Why has bathing been banned on a section of a popular Costa de la Luz beach?

Why has bathing been banned on a section of a popular Costa de la Luz beach?

There are just two places in the whole of the region where the Junta de Andalucía has deemed the water quality to be below the established safety level for safe bathing this summer

La Voz


Wednesday, 3 July 2024, 09:39

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The presence of waste water discharge from the Atlanterra WWTP (wastewater treatment plant) has led to a ban on bathing at Atlanterra beach in Tarifa in Cadiz province. Bathing has been prohibited for 50 metres on either side of the discharge outlet.

The Junta de Andlaucía's Ministry of Health and Consumer Affairs has drawn up a report on the state of the region's entire coastline during the summer bathing season, which shows that the waters of Andalucía's beaches are within the established quality levels. However, there are two areas where bathing is not allowed in Andalucía: Atlanterra beach in Tarifa and the Presa de la Colada in Cordoba.

In Cadiz province alone, 81 samples were collected at 79 checkpoints in 58 bathing areas belonging to 16 municipalities, with Zahara de los Atunes beach being declared unfit.

The problem with Atlanterra's WWTP has been going on for a long time. Ecologists have denounced the deficiencies of this facility on many occasions , and both the Junta and Tarifa town hall have met on several occasions to start work on refurbishing the plant. For the moment bathing is prohibited. There is no set time limit to the ban. A similar ban happened a few weeks ago on Fuentebravía beach in El Puerto de Santa María, which is now open to bathing.

Water quality checks along Andalucía's beaches

The Junta's report on water quality at the region's beaches is based on analyses carried out by the Directorate-General for Public Health and Pharmaceutical Organisation. The Regional Ministry has monitored the 380 sampling points in 276 marine bathing areas and 24 other, natural bathing areas in Andalucía. The water samples were analysed to determine the different parameters required by current legislation, such as macroscopic parameters, transparency, colour, mineral oils, the presence of persistent foam and floating solids, organic remains and any other residues - glass, plastic, rubber, wood - that could affect the health of the water and is considered to be of public health interest.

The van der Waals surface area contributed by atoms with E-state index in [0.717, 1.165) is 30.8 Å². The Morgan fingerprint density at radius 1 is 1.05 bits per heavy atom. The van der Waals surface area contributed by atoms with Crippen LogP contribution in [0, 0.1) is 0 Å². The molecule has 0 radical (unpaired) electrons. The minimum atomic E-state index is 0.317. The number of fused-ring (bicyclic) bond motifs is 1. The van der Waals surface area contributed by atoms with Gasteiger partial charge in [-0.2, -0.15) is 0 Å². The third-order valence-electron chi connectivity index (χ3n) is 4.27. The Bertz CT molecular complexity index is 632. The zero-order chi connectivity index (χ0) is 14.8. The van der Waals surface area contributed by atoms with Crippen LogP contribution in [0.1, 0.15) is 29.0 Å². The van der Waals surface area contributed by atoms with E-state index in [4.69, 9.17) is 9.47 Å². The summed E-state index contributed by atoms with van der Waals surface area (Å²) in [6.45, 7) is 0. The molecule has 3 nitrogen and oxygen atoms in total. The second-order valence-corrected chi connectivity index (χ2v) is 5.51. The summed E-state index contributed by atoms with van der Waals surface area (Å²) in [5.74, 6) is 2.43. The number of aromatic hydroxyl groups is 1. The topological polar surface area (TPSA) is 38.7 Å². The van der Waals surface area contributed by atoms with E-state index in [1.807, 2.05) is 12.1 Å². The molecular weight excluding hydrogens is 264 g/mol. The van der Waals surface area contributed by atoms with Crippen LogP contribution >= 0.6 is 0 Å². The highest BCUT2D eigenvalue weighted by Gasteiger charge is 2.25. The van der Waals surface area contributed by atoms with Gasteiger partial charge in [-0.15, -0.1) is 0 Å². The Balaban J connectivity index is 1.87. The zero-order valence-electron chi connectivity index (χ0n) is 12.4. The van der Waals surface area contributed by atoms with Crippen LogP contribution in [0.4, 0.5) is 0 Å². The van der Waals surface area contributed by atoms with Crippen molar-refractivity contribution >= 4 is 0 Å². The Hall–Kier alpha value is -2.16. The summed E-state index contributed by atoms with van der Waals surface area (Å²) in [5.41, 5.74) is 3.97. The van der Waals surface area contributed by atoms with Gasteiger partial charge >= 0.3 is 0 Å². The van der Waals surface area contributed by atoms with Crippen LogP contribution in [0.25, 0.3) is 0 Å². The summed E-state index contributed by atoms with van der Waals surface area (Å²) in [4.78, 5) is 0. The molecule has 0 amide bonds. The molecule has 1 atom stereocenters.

Provincial results

By province, in Almeria a total of 91 samples were carried out at the 91 checkpoints, which are spread over 78 bathing areas in 13 municipalities in Almería.

In Granada, 38 samples were collected at 38 checkpoints in 30 bathing areas in 10 municipalities. In the province of Huelva, 50 samples were taken at 50 checkpoints, spread over 25 bathing areas in nine municipalities. Finally, in the province of Malaga, a total of 97 samplings were carried out at 97 checkpoints, spread over 85 bathing areas in 14 municipalities.

In the case of inland bathing areas, sampling was carried out at the Cela reservoir in Lúcar, Almeria; in the province of Cordoba at the Breña II reservoir and at the Colada dam, the latter declared unfit due to the presence of cyanobacteria potentially toxic to public health.

In Granada, the waters of the reservoirs of Cubillas in Albolote, Bermejales in Arenas del Rey, Negratín reservoir in Cuevas del Campo and the Fuencaliente springs in the municipalities of Huéscar and Orce, and the Tobar river in Los Guájares were analysed. In Cadiz, the Arcos de la Frontera reservoir, the Bornos reservoir and the Arroyomolinos river in Zahara were checked.

In Malaga the Conde del Guadalhorce reservoir in Ardales and the Hedionda spring in Casares were sampled. In Jaén the Encinarejo reservoir and Jándula river (both in Andújar), the Rumblar reservoir in Baños de la Encina, the river Borosa in Santiago-Pontones, the Arroyo de los Molinos and the river Guadalimar (both in Siles), the river Aguascebas in Villacarrillo, and the river Guadalquivir as it passes through Villanueva del Arzobispo and Cazorla.

In Seville, the water of the Rivera del Huéznar in San Nicolás del Puerto, has also been analysed and declared fit for bathing. This report on the health quality of the water, which indicates its suitability and, where appropriate, provides information on recommendations for, or complete bans on bathing will be issued periodically every fortnight throughout the summer season and will be available to the public on the website of the Junta's Ministry of Health and Consumer Affairs until the end of the bathing season on 30 September.

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